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Publication numberUS2986823 A
Publication typeGrant
Publication dateJun 6, 1961
Filing dateJan 26, 1960
Priority dateJan 26, 1960
Publication numberUS 2986823 A, US 2986823A, US-A-2986823, US2986823 A, US2986823A
InventorsStasia Kos
Original AssigneeStasia Kos
Export CitationBiBTeX, EndNote, RefMan
External Links: USPTO, USPTO Assignment, Espacenet
Overshoe
US 2986823 A
Abstract  available in
Images(2)
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Claims  available in
Description  (OCR text may contain errors)

S. KOS

OVERSHOE June 6, 1961 2 Sheets-Sheet 1 Filed Jan. 26, 1960 A ttorneys June 6, 1961 s. Kos 2,986,823

` OVERSHOE v Filed Jan. 26, 1960 2 Sheets-Sheet 2 Inoenzor 57345714 KOS A ttorne y5 2,986,823 OVERSHOE Stasia Kos, 40 E. 64th St., New York, N.Y. Filed Jan. 26, 1960, Ser. No. 4,631 Claims. (Cl. 36-7.1)

This invention relates to footwear and particularly to articles designed to be worn over the shoe so as to afford protection therefor.

A desideratum in the -footwear trade is to provide women with an overshoe which is suiiiciently light in weight and flexible in character as to be capable of being carried in a hand bag. A problem which has beset potential manufacturers of such an overshoe is that the shoe, which is made of such light and ilexible material, is easily torn and damaged in use particularly, as it may be imagined, in the heel section. Being practically a disposable item consumed in one or two uses, it must be manufactured cheaply enough to be sold at a low price. Standardization is, of course, recognized as a significant factor relating to the diminishment of manufacturing cost. It is, therefore, apparent that such a shoe could be cheaply produced if it could be made in one size and yet could be employed as a shoe protector for nearly all sizes and shapes of womens shoes. The overshoe which is made according to applicants invention may be so employed.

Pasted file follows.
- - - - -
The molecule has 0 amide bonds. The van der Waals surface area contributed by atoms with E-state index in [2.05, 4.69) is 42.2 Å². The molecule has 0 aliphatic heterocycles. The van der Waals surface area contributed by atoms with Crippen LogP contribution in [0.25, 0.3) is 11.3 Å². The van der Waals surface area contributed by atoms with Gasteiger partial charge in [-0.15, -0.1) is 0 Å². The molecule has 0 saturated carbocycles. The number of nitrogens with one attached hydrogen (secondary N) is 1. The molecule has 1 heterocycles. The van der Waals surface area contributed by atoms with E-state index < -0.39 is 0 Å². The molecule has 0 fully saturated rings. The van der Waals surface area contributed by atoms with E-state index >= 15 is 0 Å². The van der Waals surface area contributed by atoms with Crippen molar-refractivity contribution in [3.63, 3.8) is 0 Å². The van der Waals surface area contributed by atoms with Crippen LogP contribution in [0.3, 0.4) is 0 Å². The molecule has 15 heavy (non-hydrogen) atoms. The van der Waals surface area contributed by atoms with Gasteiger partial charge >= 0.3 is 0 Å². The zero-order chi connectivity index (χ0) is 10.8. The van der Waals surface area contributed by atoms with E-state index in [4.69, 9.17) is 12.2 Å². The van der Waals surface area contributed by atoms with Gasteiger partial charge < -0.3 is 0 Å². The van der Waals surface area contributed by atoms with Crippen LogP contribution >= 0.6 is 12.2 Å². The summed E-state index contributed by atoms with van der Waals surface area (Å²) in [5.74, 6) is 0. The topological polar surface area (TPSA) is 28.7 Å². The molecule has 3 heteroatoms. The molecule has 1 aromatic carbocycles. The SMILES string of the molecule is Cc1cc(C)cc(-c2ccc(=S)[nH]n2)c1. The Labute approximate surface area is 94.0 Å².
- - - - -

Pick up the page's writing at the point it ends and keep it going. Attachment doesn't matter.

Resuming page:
To this end, the overshoe is made of a light, plastic material having an elastic stitching about the rim of its opening. No cutting and consequent sealing of the material is required to `form the nished article which further contributes to economy of manufacture. The sole of the overshoe is fiat and unpleated, with no demarcation -for the heel. The back and vamp portions are fashioned with pleats or folds of the excess material which is inevitably generated as the top is formed, no cutting of the material being desired or needed. rThe pleats are capable of rolling in and out and thereby shortening and lengthening so that the overshoe can accommodate to various shoe shapes and sizes. rlhe pleated vamp section of the overshoe is foreshortened to accommodate the larger shoe in order that more material may be allotted to the sole section while the extent Vof the pleated back section of the overshoe is governed generally by the size of the womans shoe heel which is protected by the overshoe. The side and vamp portions of the overshoe are somewhat puckered to provide additional extensibility.

One object of the invention is to provide an overshoe which is especially adapted to accommodate various shapes and sizes of shoe and heights of heel.

Another object of the invention is to provide an overshoe which is economical to manufacture, neatv in appearance and light in weight.

Other objects and advantages of the invention may be appreciated on reading the followingdetailed description of one embodiment which is taken in conjunction FIG. 7 is 4fragmentary View on enlarged scale showing the vamp pleats shortened for a relatively long shoe; and

FIG. 8 is a fragmentary view on enlarged scale showiilg the vamp pleats lengthened for a relatively short s oe.